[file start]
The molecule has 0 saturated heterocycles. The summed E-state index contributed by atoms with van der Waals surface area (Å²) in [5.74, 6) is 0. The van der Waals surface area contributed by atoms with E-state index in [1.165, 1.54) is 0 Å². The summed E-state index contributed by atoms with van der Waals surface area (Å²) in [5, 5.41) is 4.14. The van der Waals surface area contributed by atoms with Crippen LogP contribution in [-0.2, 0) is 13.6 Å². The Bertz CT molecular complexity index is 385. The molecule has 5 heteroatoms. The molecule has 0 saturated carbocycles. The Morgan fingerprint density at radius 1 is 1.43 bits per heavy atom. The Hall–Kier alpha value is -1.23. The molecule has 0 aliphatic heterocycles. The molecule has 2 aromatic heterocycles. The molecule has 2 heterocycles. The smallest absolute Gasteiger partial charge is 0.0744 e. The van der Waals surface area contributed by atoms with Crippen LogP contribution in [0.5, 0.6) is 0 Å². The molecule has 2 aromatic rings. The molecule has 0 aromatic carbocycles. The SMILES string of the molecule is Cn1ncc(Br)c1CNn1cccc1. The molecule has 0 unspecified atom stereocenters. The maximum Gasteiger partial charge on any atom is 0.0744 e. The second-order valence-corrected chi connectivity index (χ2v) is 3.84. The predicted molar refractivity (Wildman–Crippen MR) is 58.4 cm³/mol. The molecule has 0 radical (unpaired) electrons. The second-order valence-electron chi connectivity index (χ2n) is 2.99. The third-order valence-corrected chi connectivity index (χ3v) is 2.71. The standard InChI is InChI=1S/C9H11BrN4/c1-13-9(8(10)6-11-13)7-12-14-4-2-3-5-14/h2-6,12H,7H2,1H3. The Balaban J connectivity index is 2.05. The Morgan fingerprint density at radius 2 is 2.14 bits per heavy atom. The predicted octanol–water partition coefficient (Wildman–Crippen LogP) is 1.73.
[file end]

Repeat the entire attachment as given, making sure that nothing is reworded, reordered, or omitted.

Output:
The molecule has 0 saturated heterocycles. The summed E-state index contributed by atoms with van der Waals surface area (Å²) in [5.74, 6) is 0. The van der Waals surface area contributed by atoms with E-state index in [1.165, 1.54) is 0 Å². The summed E-state index contributed by atoms with van der Waals surface area (Å²) in [5, 5.41) is 4.14. The van der Waals surface area contributed by atoms with Crippen LogP contribution in [-0.2, 0) is 13.6 Å². The Bertz CT molecular complexity index is 385. The molecule has 5 heteroatoms. The molecule has 0 saturated carbocycles. The Morgan fingerprint density at radius 1 is 1.43 bits per heavy atom. The Hall–Kier alpha value is -1.23. The molecule has 0 aliphatic heterocycles. The molecule has 2 aromatic heterocycles. The molecule has 2 heterocycles. The smallest absolute Gasteiger partial charge is 0.0744 e. The van der Waals surface area contributed by atoms with Crippen LogP contribution in [0.5, 0.6) is 0 Å². The molecule has 2 aromatic rings. The molecule has 0 aromatic carbocycles. The SMILES string of the molecule is Cn1ncc(Br)c1CNn1cccc1. The molecule has 0 unspecified atom stereocenters. The maximum Gasteiger partial charge on any atom is 0.0744 e. The second-order valence-corrected chi connectivity index (χ2v) is 3.84. The predicted molar refractivity (Wildman–Crippen MR) is 58.4 cm³/mol. The molecule has 0 radical (unpaired) electrons. The second-order valence-electron chi connectivity index (χ2n) is 2.99. The third-order valence-corrected chi connectivity index (χ3v) is 2.71. The standard InChI is InChI=1S/C9H11BrN4/c1-13-9(8(10)6-11-13)7-12-14-4-2-3-5-14/h2-6,12H,7H2,1H3. The Balaban J connectivity index is 2.05. The Morgan fingerprint density at radius 2 is 2.14 bits per heavy atom. The predicted octanol–water partition coefficient (Wildman–Crippen LogP) is 1.73.